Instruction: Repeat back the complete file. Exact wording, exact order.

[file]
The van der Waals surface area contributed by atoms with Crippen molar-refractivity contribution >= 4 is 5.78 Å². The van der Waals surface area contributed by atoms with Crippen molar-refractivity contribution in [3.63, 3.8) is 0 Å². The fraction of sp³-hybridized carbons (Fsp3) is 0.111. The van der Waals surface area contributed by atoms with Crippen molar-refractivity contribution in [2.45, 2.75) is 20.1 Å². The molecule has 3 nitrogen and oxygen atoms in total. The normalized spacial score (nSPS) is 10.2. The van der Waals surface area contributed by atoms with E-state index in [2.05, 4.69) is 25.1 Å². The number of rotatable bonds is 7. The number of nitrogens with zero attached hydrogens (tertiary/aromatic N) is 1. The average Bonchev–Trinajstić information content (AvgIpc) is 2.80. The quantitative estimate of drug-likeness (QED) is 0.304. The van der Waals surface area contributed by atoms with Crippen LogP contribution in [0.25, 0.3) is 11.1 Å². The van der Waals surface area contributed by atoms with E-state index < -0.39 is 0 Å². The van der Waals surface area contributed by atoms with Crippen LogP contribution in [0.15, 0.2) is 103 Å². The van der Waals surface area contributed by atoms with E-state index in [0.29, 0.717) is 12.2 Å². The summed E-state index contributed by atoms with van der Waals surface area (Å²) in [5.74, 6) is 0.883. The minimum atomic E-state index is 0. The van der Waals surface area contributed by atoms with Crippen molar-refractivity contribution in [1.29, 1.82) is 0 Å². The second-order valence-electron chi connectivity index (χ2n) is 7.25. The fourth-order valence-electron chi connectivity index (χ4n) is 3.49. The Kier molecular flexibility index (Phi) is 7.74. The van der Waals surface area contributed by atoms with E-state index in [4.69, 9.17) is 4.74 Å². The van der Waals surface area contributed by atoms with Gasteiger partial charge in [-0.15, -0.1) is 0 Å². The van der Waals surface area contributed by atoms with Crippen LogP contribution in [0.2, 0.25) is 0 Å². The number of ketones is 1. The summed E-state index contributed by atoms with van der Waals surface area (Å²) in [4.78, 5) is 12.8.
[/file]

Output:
The van der Waals surface area contributed by atoms with Crippen molar-refractivity contribution >= 4 is 5.78 Å². The van der Waals surface area contributed by atoms with Crippen molar-refractivity contribution in [3.63, 3.8) is 0 Å². The fraction of sp³-hybridized carbons (Fsp3) is 0.111. The van der Waals surface area contributed by atoms with Crippen molar-refractivity contribution in [2.45, 2.75) is 20.1 Å². The molecule has 3 nitrogen and oxygen atoms in total. The normalized spacial score (nSPS) is 10.2. The van der Waals surface area contributed by atoms with E-state index in [2.05, 4.69) is 25.1 Å². The number of rotatable bonds is 7. The number of nitrogens with zero attached hydrogens (tertiary/aromatic N) is 1. The average Bonchev–Trinajstić information content (AvgIpc) is 2.80. The quantitative estimate of drug-likeness (QED) is 0.304. The van der Waals surface area contributed by atoms with Crippen LogP contribution in [0.25, 0.3) is 11.1 Å². The van der Waals surface area contributed by atoms with E-state index < -0.39 is 0 Å². The van der Waals surface area contributed by atoms with Crippen LogP contribution in [0.15, 0.2) is 103 Å². The van der Waals surface area contributed by atoms with E-state index in [0.29, 0.717) is 12.2 Å². The summed E-state index contributed by atoms with van der Waals surface area (Å²) in [5.74, 6) is 0.883. The minimum atomic E-state index is 0. The van der Waals surface area contributed by atoms with Crippen molar-refractivity contribution in [1.29, 1.82) is 0 Å². The second-order valence-electron chi connectivity index (χ2n) is 7.25. The fourth-order valence-electron chi connectivity index (χ4n) is 3.49. The Kier molecular flexibility index (Phi) is 7.74. The van der Waals surface area contributed by atoms with E-state index in [4.69, 9.17) is 4.74 Å². The van der Waals surface area contributed by atoms with Gasteiger partial charge in [-0.15, -0.1) is 0 Å². The van der Waals surface area contributed by atoms with Crippen LogP contribution in [0.2, 0.25) is 0 Å². The number of ketones is 1. The summed E-state index contributed by atoms with van der Waals surface area (Å²) in [4.78, 5) is 12.8.